Feeling kindred spirits
MEMPHIS - Because I am a music fan by avocation and rock critic by vocation, this city - home to the legendary R&B and rock music labels Stax and Sun Records, Elvis Presley’s Graceland, and artists as diverse as legendary soul titans Al Green and Aretha Franklin, proto-power popsters Big Star and urban pop smoothie Justin Timberlake - was always on my list. After repeated visits over the years to other meccas such as Austin, Texas, and Nashville, this spring, Memphis’s number came up.
My friend Joe and I arrived, fittingly, with Green blasting on our rental car stereo. Voracious music consumers and good friends since working at the late, great Massachusetts record store chain Good Vibrations in the ’80s, we made Memphis our final destination on a weeklong musical road trip through Tennessee that included stops in Nashville and in Pigeon Forge to visit Dollywood.
Even with nearly four days at our disposal and an excursion to the mammoth annual Beale Street Music Festival in Tom Lee Park, we were unable to see and hear everything this city - which bills itself (like some other cities do) as the “birthplace of rock ’n’ roll’’ - has to offer.
It seemed like the sidewalks and buildings were singing to us when we got to the Beale Street, the city’s main drag of clubs, bars, and souvenir shops. And in a way, they were.
There was the thwap-thwap-thwap rhythm of the feet of a young boy practicing a gravity-defying tumbling routine he would perform later for tips. There was the heated riffage of a hot blues band doing a cover version of Stevie Ray Vaughan’s “Pride and Joy’’ wafting from the open door of a club. There was the exuberant racket of a group of buskers in front of the New Daisy Theatre hooting out original blues and teasing passersby who would stop and dance for a spell. And there were the raised musical notes slipping under our feet proclaiming the pride and joy the city has in its musical exports, commemorated on the Beale Street Brass Note Walk of Fame.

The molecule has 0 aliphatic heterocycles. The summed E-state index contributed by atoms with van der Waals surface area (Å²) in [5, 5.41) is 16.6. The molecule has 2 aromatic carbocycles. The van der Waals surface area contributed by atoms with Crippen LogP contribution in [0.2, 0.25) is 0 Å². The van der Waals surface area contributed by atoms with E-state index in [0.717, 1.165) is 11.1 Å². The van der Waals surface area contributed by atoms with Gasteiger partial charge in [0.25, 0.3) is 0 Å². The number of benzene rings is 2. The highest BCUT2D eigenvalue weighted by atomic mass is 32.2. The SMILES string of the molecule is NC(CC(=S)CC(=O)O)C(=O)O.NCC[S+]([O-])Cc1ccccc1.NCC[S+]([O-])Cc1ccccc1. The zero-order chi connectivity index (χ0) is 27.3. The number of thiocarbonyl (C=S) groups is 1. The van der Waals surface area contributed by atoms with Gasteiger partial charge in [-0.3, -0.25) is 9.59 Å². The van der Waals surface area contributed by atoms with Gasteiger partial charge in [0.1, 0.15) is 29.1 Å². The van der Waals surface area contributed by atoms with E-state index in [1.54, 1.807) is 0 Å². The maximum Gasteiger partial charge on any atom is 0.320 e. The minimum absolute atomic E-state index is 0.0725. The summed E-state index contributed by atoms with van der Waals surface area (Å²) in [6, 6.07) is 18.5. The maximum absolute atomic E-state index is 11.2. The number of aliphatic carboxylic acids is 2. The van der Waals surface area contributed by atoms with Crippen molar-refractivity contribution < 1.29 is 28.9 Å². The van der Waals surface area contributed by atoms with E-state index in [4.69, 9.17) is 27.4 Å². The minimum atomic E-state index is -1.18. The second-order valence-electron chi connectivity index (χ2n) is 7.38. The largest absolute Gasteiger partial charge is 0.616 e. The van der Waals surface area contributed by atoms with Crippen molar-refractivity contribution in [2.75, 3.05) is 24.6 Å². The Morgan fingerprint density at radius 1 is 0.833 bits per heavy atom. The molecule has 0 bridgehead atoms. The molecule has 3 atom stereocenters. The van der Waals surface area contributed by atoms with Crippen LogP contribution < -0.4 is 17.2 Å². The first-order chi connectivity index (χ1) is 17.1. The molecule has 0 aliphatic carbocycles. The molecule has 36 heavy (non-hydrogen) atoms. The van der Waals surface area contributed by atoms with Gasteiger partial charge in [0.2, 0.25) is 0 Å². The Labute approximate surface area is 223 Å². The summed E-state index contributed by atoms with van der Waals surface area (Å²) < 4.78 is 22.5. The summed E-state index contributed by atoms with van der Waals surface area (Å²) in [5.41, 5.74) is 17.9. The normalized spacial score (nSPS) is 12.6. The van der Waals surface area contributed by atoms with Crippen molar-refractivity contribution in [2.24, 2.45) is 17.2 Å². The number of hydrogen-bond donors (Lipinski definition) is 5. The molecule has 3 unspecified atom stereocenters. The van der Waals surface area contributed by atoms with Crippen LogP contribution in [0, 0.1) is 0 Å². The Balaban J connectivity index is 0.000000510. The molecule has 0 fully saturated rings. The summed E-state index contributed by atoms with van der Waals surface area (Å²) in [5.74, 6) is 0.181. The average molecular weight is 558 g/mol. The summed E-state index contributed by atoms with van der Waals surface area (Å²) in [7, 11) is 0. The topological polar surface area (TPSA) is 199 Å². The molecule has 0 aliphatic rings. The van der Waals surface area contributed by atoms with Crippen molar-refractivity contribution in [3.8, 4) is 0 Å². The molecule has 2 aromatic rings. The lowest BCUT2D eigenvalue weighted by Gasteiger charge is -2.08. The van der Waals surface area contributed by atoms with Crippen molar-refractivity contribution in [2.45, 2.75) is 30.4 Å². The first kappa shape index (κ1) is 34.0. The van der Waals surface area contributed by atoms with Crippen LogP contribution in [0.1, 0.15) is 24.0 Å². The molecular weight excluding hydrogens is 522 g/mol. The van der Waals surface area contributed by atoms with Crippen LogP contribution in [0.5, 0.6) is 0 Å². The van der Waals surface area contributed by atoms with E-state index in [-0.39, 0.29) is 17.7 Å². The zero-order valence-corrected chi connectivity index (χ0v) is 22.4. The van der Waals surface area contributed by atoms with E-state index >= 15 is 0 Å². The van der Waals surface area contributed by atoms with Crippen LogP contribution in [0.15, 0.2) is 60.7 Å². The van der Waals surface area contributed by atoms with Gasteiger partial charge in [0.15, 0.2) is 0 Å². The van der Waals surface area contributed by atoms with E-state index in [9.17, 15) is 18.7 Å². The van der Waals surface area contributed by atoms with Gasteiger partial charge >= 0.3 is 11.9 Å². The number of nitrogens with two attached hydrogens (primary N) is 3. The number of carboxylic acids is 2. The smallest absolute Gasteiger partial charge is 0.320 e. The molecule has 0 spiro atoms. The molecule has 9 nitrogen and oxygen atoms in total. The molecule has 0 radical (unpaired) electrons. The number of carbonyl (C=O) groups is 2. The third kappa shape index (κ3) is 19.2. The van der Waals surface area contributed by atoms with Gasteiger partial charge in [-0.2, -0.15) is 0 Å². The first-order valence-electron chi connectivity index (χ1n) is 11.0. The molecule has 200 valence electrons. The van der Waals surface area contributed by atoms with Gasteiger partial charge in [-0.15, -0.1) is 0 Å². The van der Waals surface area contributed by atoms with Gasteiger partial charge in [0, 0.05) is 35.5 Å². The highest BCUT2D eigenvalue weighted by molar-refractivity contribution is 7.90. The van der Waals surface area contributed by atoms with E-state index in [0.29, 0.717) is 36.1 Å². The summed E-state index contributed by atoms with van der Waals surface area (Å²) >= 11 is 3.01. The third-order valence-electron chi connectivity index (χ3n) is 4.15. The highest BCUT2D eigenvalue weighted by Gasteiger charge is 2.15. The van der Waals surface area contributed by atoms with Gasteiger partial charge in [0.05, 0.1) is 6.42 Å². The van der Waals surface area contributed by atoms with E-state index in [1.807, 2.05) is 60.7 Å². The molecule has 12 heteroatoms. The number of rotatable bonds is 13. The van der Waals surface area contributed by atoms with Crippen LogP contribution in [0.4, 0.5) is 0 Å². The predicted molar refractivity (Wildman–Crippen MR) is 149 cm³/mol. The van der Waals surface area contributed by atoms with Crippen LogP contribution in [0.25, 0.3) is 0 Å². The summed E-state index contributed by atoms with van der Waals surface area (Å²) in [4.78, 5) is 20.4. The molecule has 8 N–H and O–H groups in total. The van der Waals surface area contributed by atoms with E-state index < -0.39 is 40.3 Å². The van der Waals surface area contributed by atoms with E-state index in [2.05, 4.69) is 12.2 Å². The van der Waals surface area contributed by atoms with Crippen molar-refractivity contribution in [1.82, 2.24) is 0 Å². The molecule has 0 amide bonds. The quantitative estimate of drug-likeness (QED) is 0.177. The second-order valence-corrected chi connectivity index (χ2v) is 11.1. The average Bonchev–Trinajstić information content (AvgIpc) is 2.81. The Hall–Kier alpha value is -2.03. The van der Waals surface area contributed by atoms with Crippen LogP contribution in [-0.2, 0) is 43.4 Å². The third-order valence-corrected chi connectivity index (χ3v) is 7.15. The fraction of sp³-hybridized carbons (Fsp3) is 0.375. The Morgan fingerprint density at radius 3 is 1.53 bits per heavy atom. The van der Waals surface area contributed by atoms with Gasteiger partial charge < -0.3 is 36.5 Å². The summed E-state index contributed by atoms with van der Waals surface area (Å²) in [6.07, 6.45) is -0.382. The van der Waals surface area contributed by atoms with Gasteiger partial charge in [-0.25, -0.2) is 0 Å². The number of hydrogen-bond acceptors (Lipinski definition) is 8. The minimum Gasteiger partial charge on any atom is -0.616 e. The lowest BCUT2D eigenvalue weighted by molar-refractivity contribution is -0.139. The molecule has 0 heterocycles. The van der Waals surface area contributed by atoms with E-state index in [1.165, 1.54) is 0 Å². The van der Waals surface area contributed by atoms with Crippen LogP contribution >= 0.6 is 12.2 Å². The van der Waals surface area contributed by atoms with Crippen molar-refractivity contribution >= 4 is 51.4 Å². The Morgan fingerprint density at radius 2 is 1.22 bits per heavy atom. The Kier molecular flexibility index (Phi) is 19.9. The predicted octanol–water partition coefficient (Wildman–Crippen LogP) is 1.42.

By midnight Beale would be a bustling thoroughfare filled with lubricated tourists, good old boys on the prowl buying cold ones at a street vendor, listing college kids, blaring sounds, and flashing neon. But on our first pass on this Thursday afternoon, ducking in and out of T-shirt shops and an ancient Schwab’s dry goods store, the street gave off a slower, laid-back pulse.
Our next stop was Graceland. About a 10-minute drive from downtown, the King of Rock’s compound is a sprawl of strip mall gift shops anchored by the mansion on one side of Elvis Presley Boulevard and Heartbreak Hotel on the other.